Use Verbal Phrases in Bullets, Lists, and Outlines

Posted on by Brooke

Wherever my students have needed to write bulleted lists or other short phrases, I have found myself urging them to use verbal phrases rather than just nouns or noun phrases. This has led me to review and change the way I write outlines, lists, presentation slides, and other works calling for short, undeveloped prose.

Student work

Most of the written projects I assign call for paragraphs of developed prose, rather than outlines or bullet points. But sometimes an outline is unavoidable; our institution requires an outline as part of a student's Masters thesis proposal, for instance. And occasionally, I will offer an assignment that asks for short phrases rather that developed sentences. For example:

  • a presentation whose slides follow the 1/1/5 rule of "no more than five words per slide";
  • a worksheet to be filled in with short phrases;
  • a list of "critical issues" regarding a particular biblical text.

So for example, if the student is writing a Venn diagram comparing the birth narratives in Matthew 1-2 and Luke 1-2, I may see items like these. My proposed improvements follow in parentheses.

  • the angel Gabriel (> angel Gabriel appears to Mary)
  • the star (> star guides three wise men)
  • shepherds (> shepherds receive a revelation)

Look how much more content comes to the fore by the inclusion of a verb (often with its object). Similarly, a list of critical issues surrounding a biblical text may look like this:

  • redaction (> vocab changes suggest redaction)
  • genre (> formal elements point to novella genre)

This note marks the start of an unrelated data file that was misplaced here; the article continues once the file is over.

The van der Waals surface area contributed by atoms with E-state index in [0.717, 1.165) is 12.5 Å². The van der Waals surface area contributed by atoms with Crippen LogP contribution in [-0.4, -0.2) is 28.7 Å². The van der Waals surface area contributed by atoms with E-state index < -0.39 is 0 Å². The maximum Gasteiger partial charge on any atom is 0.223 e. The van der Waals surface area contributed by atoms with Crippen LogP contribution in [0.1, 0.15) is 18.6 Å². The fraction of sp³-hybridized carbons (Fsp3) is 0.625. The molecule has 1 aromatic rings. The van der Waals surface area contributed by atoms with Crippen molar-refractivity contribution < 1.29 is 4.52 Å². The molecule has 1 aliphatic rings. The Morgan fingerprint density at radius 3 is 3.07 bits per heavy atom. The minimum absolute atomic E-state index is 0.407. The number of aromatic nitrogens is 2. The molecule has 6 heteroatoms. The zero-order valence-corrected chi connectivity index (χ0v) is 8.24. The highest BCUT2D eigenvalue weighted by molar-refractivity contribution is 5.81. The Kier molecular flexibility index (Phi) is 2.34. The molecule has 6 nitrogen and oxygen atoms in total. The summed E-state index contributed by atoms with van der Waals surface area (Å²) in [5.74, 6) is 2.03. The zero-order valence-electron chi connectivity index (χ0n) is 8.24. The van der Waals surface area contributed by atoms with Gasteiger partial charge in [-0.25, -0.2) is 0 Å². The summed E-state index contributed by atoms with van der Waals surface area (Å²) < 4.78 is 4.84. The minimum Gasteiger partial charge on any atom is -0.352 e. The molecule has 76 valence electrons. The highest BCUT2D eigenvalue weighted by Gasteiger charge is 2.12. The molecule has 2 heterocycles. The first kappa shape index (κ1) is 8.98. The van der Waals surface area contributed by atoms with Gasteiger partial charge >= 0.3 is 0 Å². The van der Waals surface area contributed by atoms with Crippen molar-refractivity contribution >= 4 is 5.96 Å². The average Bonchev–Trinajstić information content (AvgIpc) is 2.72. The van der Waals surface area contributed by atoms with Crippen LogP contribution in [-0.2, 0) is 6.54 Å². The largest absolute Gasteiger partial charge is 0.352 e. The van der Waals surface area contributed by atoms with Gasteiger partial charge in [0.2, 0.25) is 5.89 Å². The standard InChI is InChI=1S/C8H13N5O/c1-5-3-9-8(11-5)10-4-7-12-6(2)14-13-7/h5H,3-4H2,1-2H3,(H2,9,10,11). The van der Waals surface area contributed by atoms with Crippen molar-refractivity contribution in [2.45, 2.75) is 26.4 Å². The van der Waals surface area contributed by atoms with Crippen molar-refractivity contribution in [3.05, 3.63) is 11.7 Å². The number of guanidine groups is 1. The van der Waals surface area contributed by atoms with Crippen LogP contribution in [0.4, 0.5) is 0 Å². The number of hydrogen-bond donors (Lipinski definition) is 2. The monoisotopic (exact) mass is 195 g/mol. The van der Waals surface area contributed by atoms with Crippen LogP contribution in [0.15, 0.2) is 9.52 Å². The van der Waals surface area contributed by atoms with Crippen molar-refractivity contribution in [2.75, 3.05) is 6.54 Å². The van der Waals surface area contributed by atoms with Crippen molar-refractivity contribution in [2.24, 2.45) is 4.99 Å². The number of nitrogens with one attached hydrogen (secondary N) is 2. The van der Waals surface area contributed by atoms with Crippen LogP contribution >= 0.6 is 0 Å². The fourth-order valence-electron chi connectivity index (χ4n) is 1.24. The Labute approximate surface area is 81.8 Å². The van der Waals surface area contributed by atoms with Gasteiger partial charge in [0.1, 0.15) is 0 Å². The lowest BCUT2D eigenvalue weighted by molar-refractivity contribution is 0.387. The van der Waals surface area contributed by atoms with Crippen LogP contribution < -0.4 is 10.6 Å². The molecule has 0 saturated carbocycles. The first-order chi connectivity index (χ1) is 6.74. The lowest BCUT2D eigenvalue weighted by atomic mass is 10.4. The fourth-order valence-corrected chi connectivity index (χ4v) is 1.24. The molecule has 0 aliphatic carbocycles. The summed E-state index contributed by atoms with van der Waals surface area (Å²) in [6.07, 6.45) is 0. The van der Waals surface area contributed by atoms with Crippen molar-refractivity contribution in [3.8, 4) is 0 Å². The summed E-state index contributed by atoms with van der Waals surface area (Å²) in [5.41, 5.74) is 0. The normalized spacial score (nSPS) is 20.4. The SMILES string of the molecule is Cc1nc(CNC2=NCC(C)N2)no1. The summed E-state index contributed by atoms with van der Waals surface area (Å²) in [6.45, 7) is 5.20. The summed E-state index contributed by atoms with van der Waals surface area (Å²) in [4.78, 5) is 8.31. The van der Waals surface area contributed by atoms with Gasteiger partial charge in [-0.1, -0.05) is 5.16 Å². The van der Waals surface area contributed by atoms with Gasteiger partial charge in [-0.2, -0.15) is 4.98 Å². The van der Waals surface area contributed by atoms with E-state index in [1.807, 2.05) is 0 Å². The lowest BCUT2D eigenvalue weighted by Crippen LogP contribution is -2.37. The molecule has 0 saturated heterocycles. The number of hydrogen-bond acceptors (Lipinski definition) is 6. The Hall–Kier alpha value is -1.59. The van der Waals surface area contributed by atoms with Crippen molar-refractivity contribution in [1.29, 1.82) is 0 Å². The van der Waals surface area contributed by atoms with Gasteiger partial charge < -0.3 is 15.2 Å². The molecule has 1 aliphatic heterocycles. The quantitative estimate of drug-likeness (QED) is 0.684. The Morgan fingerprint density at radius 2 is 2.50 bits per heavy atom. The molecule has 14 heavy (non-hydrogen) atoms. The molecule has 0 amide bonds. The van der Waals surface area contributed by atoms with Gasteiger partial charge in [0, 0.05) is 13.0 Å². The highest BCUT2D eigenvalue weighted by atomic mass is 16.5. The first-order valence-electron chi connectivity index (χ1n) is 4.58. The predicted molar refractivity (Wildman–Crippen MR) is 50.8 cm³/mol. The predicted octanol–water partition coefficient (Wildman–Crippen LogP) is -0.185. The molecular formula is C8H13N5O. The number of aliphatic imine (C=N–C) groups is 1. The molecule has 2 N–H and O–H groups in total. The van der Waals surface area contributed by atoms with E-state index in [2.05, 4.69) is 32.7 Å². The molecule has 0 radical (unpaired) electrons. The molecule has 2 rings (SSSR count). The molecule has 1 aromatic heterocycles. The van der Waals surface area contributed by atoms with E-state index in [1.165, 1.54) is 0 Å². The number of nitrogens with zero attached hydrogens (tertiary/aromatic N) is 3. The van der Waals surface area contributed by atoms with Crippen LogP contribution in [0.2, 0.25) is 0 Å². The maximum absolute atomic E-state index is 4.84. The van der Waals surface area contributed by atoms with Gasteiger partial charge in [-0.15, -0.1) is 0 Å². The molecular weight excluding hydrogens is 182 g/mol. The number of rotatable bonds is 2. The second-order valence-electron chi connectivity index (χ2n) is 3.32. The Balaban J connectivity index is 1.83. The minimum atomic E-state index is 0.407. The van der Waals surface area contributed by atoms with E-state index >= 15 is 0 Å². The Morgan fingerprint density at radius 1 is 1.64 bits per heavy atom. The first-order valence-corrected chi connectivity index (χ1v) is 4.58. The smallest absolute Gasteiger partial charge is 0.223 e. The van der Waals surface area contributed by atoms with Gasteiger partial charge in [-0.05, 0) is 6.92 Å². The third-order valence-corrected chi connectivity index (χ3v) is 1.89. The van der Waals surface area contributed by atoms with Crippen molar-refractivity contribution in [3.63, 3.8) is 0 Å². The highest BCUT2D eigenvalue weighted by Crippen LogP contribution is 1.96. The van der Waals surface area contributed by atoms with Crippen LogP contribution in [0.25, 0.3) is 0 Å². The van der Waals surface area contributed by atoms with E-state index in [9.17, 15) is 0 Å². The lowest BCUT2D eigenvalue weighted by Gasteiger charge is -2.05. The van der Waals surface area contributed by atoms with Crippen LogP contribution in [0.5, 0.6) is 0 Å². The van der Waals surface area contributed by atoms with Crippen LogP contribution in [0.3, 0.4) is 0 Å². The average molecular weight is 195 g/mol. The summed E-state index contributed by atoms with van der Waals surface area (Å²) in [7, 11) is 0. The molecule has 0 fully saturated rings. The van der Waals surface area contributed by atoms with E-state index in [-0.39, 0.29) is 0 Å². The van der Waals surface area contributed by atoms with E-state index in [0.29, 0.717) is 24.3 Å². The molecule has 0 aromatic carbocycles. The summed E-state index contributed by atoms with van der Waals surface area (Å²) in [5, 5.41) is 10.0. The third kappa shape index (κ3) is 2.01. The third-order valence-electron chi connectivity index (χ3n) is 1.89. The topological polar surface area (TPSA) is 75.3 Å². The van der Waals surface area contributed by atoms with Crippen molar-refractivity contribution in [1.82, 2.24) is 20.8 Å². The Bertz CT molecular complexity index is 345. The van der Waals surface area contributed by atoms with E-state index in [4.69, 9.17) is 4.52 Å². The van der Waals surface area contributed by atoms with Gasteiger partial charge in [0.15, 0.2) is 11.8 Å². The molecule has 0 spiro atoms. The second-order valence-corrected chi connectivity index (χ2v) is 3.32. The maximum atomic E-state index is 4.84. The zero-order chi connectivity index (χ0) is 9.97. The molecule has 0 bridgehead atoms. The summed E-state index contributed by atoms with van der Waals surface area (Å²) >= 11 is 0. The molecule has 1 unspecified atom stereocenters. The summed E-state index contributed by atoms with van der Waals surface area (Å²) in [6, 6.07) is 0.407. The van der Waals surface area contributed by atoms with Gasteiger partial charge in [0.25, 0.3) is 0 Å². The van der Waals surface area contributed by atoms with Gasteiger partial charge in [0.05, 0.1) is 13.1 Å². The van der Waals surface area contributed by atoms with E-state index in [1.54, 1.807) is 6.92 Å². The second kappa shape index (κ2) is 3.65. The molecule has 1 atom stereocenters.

• the word "virgin/young woman" (> meaning of alma is disputed)

(Note that, in the last example, I offer a passive verbal phrase. This is still verbal! Don't make me go all Pullum on you about the misunderstood and maligned passive verbal construction.)

Again, in the list of critical issues, the inclusion of a verb forces the student to actually articulate the critical issue, rather than merely evoke it with a noun or noun phrase.

I began asking students to incorporate verbal phrases into their bullets and outlines simply so that I could better understand what in the world they believed they were doing. The results have been excellent: often a piece that looked shoddy in its first draft proved to be really well and carefully conceived once I could see the "verbs behind the nouns."

Professional work and productivity

Only as a result of all this have I found myself looking at the outlines and bulleted lists that I produce in my own work, whether for others or, more often, for my own consumption. I find it much easier now to "keep the thread" from one stage of a written piece to the next, instead of staring dumbly at my pre-writing and wondering what the heck my ideas had been.

Some of my readers will know of David Allen's "Getting Things Done" methodology, or will use a task-management tool like OmniFocus. When creating Projects and Tasks in a productivity scheme or tool, it is essential to give them names that have verbs: not "Jill's thesis" but rather "Read Jill's thesis" or "Annotate Jill's thesis" or "Return Jill's thesis"; not "Presentation" but rather "Brainstorm presentation," "Outline presentation," "Collect graphics for presentation," and so on. A noun phrase just sits there and stares vacantly at you. A verbal phrase pokes you with a stick and issues a command.

What is your experience with short phrases in outlines, presentation slides, task management, or wherever you read and use them? Do you do okay with noun phrases alone, or have you also found that you need a verb to bring things into focus, whether in others' writing or in your own?

[Use Verbal Phrases in Bullets, Lists, and Outlines was written by G. Brooke Lester for and was originally posted on 2012/04/09. Except as noted, it is © 2012 G. Brooke Lester and licensed for re-use only under CC BY-NC-ND 3.0.]